Clients on occasion come upon vintage magazines. They often wonder if they should keep them, sell them or send them to recycling.
I refer clients that have questions about selling or buying magazines to the internet link by Flipsy entitled:
"Your Old Magazine Could Be Worth $50,000 – Or More. Here’s How to Sell It:"
Ironically, magazine ads are often more interesting to the collector than the original articles... Magazine covers with living "stars" often have a higher value than magazine covers of dead legends. Magazines that can be taken to a living person for an autograph have the potential to have some increasing value... Autographed magazine covers are a whole other topic.
Preservation of vintage magazines presents special challenges due to the nature of the economical methods of printing and binding used.
If you have decided to retain and maintain magazines, there are three general tips I suggest:
LOW LIGHT. First, keep the magazines out of light; avoid natural or manmade light. If the items remain in the light, they will fade (sunning/sunned).
If you are going to display the items, you may want to consider framing or "encasing" in a manner that is not exposed to constant direct light. Stop by your local museums and observe how they do lighting, framing for magazine cover displays.
If you wish to have them in a library type setting you may wish to place them in a large binder with plastic storage sleeves.
LOW HUMIDITY. Second, low humidity. Avoid exposing your vintage collection of papers to continually high humidity. Damp paper collects mold. It will degrade your papers. If your items have a slight smell... you can air them out in a dry room. Before you put the magazines into a plastic comic book sleeve, please ensure your items are dry. Store in a climate controlled, dark area that has a dehumidifier.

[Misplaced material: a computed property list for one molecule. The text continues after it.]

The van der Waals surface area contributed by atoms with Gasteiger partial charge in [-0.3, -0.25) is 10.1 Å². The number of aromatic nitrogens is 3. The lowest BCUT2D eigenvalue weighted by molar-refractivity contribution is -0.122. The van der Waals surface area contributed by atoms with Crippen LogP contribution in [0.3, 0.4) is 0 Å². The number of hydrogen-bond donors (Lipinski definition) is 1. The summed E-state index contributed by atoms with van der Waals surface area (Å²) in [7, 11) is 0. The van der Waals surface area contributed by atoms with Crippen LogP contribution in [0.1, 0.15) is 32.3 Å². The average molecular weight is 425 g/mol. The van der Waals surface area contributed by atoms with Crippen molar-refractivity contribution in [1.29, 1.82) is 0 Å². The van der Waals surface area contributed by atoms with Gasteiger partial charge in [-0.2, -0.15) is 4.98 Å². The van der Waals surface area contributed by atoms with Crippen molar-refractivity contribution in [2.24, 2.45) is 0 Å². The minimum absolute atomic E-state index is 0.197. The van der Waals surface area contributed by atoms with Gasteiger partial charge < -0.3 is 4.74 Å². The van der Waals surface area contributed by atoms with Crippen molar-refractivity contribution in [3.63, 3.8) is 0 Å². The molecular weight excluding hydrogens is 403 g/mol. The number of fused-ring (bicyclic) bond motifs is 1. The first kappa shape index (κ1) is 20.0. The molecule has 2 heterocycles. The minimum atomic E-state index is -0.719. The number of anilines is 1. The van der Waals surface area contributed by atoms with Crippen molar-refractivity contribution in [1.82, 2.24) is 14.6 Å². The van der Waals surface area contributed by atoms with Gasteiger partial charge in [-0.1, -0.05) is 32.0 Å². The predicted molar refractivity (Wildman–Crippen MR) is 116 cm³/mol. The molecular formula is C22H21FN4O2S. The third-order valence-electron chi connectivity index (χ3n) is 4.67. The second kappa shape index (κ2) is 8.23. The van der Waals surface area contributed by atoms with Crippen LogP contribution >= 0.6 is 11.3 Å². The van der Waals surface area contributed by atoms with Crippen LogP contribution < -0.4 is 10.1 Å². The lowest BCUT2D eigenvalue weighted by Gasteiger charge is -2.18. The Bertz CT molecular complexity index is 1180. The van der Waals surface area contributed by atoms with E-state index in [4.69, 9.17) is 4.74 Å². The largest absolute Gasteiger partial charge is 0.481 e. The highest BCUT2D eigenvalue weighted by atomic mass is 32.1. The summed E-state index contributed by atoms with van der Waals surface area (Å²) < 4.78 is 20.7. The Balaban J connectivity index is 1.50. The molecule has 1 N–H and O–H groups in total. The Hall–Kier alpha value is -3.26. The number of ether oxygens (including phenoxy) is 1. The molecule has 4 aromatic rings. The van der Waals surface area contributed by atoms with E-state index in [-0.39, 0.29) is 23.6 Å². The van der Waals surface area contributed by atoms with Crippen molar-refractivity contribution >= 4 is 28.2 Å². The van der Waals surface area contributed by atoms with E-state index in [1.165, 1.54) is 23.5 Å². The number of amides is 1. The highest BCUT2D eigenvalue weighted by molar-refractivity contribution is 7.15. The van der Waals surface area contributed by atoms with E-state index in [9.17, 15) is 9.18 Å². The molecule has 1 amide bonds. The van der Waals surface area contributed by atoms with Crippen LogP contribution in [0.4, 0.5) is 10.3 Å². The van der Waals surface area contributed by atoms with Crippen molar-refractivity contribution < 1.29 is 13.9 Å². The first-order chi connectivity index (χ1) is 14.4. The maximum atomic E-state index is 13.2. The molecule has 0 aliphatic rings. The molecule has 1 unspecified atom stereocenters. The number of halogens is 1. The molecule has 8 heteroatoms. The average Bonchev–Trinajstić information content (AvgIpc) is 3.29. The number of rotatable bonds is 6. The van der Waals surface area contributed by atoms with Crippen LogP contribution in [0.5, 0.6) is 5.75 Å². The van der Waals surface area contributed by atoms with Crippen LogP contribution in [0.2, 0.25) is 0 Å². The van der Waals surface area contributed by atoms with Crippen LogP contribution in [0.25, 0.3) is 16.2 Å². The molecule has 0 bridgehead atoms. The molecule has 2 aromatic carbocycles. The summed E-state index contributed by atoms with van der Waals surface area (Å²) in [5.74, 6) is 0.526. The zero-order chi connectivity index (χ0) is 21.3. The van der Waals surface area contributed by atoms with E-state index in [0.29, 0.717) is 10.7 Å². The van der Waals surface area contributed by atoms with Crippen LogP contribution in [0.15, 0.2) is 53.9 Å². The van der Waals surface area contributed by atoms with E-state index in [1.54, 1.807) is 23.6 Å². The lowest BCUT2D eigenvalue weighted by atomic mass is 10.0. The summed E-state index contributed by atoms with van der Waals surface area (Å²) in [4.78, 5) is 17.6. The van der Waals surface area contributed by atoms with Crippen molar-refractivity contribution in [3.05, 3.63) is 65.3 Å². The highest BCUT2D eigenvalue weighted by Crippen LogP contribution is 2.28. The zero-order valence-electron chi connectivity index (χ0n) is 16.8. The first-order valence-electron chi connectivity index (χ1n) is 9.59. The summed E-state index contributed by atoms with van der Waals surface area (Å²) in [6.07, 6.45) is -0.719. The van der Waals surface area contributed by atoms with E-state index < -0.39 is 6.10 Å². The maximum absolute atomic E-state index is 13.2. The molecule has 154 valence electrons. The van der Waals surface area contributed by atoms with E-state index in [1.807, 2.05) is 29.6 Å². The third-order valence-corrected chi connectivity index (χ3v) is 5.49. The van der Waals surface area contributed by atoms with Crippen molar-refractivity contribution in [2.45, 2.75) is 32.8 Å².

Few, if any- will pay big money for putrid smelling decay. The simplest way to prevent this peril is to keep your collection in low humidity.
Store / Ship Flat*, pack tight. Third, store magazines flat without a great deal of weight on top of the magazines. *Some collectors opt to place magazines or comics in plastic sleeves, storing them upright, like record albums. (The thicker the magazine, the more likely the magazine will fall apart, if it is stored in the upright- slanted vertical position.) Some collectors may opt to store the magazines in plastic sleeves that are protected in a leather (or plastic) binder.
The best way to ship a book or magazine is to ensure it is tightly packed in the shipping container. Items that can shift inside the shipping container will get scuffed (rubbed cover) or the covers and pages will rip away from the binding.
The Bottom Line. Magazines generally do not retain or gain monetary market value due to poor manufacturing and rapid decline in condition. Weight causes the binding (often staples) to come apart. (National Geographic is a notable exception. They were manufactured to stand in a book case, and have a better type of glued binding....) But generally, magazines fall apart over time. If you have an old magazine that is in great condition, you might indeed have a rare find. Your common sense is often your best guide.